A glaring omission by the panel however – another example of how students are being exploited – is the panel’s complete disregard concerning Vice Chancellors’ self-enrichment through massive pay and pension hikes over the past seven years. It is simply not good enough that VC panel members chose to “recuse themselves” in order to dodge the difficult questions that should have been asked of their fellow senior leaders.

IF win: fee levels and interest rates

You would be forgiven for thinking that a drop in student fees to £7,500 is a victory for students. Yes, the reduction in fees is welcome, but do remember that when David Willetts first introduced the system back in 2012, only the most “prestigious” institutions were supposed to charge the full £9,000. Most institutions were expected to charge between £6,000 and £7,500 per student per year. Much to his embarrassment nearly all institutions jumped to the £9,000 limit immediately.

So, a reduction in fee levels is welcomed, but the new fee level will still be over double what students had to pay under the previous Plan 1 student loan system.

A more welcome intervention came with the announcement that the interest rate charged should be dropped from RPI+3% to just RPI. IF has campaigned vigorously for this change. We see no reason why students should be charged rates of interest that are treble what other generations are able to borrow for, for example, nursing care.

We would still question whether the interest rate should be RPI as opposed to CPI, since RPI has been discredited as a measure of inflation by the government’s own Office for National Statistics.

The sting in the tail – thresholds and 40 years

The panel give in one hand and take more for an extra 10 years with the other. Here’s why.

Graduates only start to repay their loans when they hit an annual income threshold. Initially set at £21,000 back in 2012, the threshold would kick in and take 9% of annual earnings from a graduate’s pay pack for the next 30 years.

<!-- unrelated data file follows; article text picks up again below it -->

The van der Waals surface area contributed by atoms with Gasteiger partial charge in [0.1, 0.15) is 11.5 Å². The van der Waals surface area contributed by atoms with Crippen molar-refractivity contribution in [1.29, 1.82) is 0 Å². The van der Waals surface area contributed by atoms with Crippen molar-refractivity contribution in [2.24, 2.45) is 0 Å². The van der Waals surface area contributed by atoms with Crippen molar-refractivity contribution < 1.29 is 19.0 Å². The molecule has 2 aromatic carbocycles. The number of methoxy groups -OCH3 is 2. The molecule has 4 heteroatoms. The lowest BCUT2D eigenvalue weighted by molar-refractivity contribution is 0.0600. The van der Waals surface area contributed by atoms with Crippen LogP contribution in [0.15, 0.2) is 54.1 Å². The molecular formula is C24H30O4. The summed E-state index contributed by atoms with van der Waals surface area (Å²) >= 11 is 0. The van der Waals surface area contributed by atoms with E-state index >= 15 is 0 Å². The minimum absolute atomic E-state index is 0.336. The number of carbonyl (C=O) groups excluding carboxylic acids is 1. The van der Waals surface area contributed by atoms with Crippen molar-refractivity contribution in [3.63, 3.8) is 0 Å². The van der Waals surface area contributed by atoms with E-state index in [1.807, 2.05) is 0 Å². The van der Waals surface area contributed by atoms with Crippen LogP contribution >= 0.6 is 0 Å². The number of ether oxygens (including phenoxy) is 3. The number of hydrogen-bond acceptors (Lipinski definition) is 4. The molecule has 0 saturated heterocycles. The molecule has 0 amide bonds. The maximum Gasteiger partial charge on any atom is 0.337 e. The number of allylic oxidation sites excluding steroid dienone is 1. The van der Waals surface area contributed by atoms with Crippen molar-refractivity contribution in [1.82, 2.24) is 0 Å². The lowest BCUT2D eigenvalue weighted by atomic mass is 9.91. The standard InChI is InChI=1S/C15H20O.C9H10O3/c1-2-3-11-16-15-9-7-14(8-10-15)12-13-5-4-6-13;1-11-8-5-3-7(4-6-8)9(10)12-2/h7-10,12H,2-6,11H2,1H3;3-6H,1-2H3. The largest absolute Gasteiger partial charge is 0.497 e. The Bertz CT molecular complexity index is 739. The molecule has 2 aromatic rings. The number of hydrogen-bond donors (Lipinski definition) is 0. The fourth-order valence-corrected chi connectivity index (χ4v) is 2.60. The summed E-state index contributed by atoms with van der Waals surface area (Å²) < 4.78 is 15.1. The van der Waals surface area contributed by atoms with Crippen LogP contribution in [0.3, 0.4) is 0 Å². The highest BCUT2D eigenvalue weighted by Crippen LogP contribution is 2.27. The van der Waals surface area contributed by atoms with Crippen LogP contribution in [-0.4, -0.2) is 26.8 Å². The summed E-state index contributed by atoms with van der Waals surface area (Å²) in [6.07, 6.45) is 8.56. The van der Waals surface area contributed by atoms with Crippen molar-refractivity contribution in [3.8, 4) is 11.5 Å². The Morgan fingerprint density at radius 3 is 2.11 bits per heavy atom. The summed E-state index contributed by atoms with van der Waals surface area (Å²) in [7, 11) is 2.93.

In spite of assurances to the National Union of Students and others that they would not change the threshold of repayment with the trebling of fees, the then Coalition government broke their promise and froze the level of repayment, when they asked higher education wonks how to draw more students into repayment. It meant that more low earners were dragged into repayment sooner.

Today, the threshold is currently £25,000 and lasts until the loan and interest is paid off or for 30 years, at which point it is written off.

The recommendations by this panel are to reduce the repayment threshold again in order to drag more low earners into earlier repayment, their argument being that repayments should commence at the same level as non-graduate median earnings, which currently stand at £23,000 per annum.

Now for the sting in the tail. The authors have cynically calculated that people in their 50s earn more than those in their 20s, so the length of repayment is now recommended to be 40 years.

What does that mean for tax rates? An average graduate will have a marginal tax rate of 41% for the next 40 years of their life: 20% income tax, 12% national insurance, and 9% student debt repayment. And that’s before the 5% auto-enrolment pension contribution that all employees are now expected to pay.

And here is the weakness of the entire report. The review has sat in a departmental silo, with no appreciation or awareness of the other financial pressures younger generations face today, such as high housing costs and the stagnation of incomes.

We know that younger generations are not expected to have the same standards of living as previous generations, and the proposed changes in the system do nothing to help.

Silver lining: 1.2 times cap

Now for some good news.

The panel recommends that there is a cap on graduate repayments in order to avoid overpayments. It means that future graduates will not face extortionate interest rates of RPI+3% when studying and RPI plus up to 3% for 30 years (as under the current system). Instead, once graduates have repaid 1.2 times the loan and interest borrowed, their student loan will be written off.